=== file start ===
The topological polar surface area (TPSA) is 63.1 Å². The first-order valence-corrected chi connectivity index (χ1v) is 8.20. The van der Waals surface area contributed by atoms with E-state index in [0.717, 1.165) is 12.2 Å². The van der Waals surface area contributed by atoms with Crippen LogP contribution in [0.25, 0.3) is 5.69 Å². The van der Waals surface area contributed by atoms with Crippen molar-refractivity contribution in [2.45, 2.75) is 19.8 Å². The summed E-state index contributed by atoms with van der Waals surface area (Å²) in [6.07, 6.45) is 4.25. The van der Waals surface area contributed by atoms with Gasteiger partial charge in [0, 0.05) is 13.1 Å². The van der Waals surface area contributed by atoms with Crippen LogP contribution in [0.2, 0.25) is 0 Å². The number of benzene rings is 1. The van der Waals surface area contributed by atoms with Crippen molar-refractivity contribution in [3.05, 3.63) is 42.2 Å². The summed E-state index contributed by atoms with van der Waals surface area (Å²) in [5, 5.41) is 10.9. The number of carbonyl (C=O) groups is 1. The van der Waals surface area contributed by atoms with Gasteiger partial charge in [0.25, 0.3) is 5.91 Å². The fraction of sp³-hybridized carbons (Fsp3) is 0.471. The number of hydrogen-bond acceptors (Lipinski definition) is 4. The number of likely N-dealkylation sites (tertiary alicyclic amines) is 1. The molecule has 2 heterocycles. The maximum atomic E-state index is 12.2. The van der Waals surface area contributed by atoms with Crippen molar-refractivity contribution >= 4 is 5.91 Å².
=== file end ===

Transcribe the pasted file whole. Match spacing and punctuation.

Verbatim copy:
The topological polar surface area (TPSA) is 63.1 Å². The first-order valence-corrected chi connectivity index (χ1v) is 8.20. The van der Waals surface area contributed by atoms with E-state index in [0.717, 1.165) is 12.2 Å². The van der Waals surface area contributed by atoms with Crippen LogP contribution in [0.25, 0.3) is 5.69 Å². The van der Waals surface area contributed by atoms with Crippen molar-refractivity contribution in [2.45, 2.75) is 19.8 Å². The summed E-state index contributed by atoms with van der Waals surface area (Å²) in [6.07, 6.45) is 4.25. The van der Waals surface area contributed by atoms with Gasteiger partial charge in [0, 0.05) is 13.1 Å². The van der Waals surface area contributed by atoms with Crippen LogP contribution in [0.2, 0.25) is 0 Å². The number of benzene rings is 1. The van der Waals surface area contributed by atoms with Crippen molar-refractivity contribution in [3.05, 3.63) is 42.2 Å². The summed E-state index contributed by atoms with van der Waals surface area (Å²) in [5, 5.41) is 10.9. The number of carbonyl (C=O) groups is 1. The van der Waals surface area contributed by atoms with Gasteiger partial charge in [0.25, 0.3) is 5.91 Å². The fraction of sp³-hybridized carbons (Fsp3) is 0.471. The number of hydrogen-bond acceptors (Lipinski definition) is 4. The number of likely N-dealkylation sites (tertiary alicyclic amines) is 1. The molecule has 2 heterocycles. The maximum atomic E-state index is 12.2. The van der Waals surface area contributed by atoms with Crippen molar-refractivity contribution >= 4 is 5.91 Å².